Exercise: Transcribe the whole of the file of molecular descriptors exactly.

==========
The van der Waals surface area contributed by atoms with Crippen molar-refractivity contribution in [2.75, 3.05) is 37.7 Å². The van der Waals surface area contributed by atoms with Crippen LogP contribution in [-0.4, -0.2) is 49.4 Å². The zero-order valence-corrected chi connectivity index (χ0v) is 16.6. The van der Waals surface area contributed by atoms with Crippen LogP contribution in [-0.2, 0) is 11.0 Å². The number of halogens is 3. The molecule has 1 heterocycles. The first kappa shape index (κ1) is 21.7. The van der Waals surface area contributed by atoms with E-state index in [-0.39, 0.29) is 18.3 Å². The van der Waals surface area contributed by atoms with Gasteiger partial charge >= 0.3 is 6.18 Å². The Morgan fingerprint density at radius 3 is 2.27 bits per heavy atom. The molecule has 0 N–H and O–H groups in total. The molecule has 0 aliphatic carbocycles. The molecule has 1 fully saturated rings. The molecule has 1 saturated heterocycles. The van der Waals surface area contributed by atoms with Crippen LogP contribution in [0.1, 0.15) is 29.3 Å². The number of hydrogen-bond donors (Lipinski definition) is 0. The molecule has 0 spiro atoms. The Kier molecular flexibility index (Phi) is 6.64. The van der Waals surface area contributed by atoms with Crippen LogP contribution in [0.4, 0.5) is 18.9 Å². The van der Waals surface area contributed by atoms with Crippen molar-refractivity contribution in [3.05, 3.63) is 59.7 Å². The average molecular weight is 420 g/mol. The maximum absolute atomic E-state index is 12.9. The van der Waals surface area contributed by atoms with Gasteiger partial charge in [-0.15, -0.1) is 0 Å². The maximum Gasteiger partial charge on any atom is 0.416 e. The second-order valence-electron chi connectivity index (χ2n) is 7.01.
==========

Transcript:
The van der Waals surface area contributed by atoms with Crippen molar-refractivity contribution in [2.75, 3.05) is 37.7 Å². The van der Waals surface area contributed by atoms with Crippen LogP contribution in [-0.4, -0.2) is 49.4 Å². The zero-order valence-corrected chi connectivity index (χ0v) is 16.6. The van der Waals surface area contributed by atoms with Crippen LogP contribution in [-0.2, 0) is 11.0 Å². The number of halogens is 3. The molecule has 1 heterocycles. The first kappa shape index (κ1) is 21.7. The van der Waals surface area contributed by atoms with E-state index in [-0.39, 0.29) is 18.3 Å². The van der Waals surface area contributed by atoms with Gasteiger partial charge >= 0.3 is 6.18 Å². The Morgan fingerprint density at radius 3 is 2.27 bits per heavy atom. The molecule has 0 N–H and O–H groups in total. The molecule has 0 aliphatic carbocycles. The molecule has 1 fully saturated rings. The molecule has 1 saturated heterocycles. The van der Waals surface area contributed by atoms with Crippen LogP contribution in [0.1, 0.15) is 29.3 Å². The number of hydrogen-bond donors (Lipinski definition) is 0. The molecule has 0 spiro atoms. The Kier molecular flexibility index (Phi) is 6.64. The van der Waals surface area contributed by atoms with Crippen LogP contribution in [0.4, 0.5) is 18.9 Å². The van der Waals surface area contributed by atoms with Crippen molar-refractivity contribution in [3.05, 3.63) is 59.7 Å². The average molecular weight is 420 g/mol. The maximum absolute atomic E-state index is 12.9. The van der Waals surface area contributed by atoms with Gasteiger partial charge in [-0.15, -0.1) is 0 Å². The maximum Gasteiger partial charge on any atom is 0.416 e. The second-order valence-electron chi connectivity index (χ2n) is 7.01.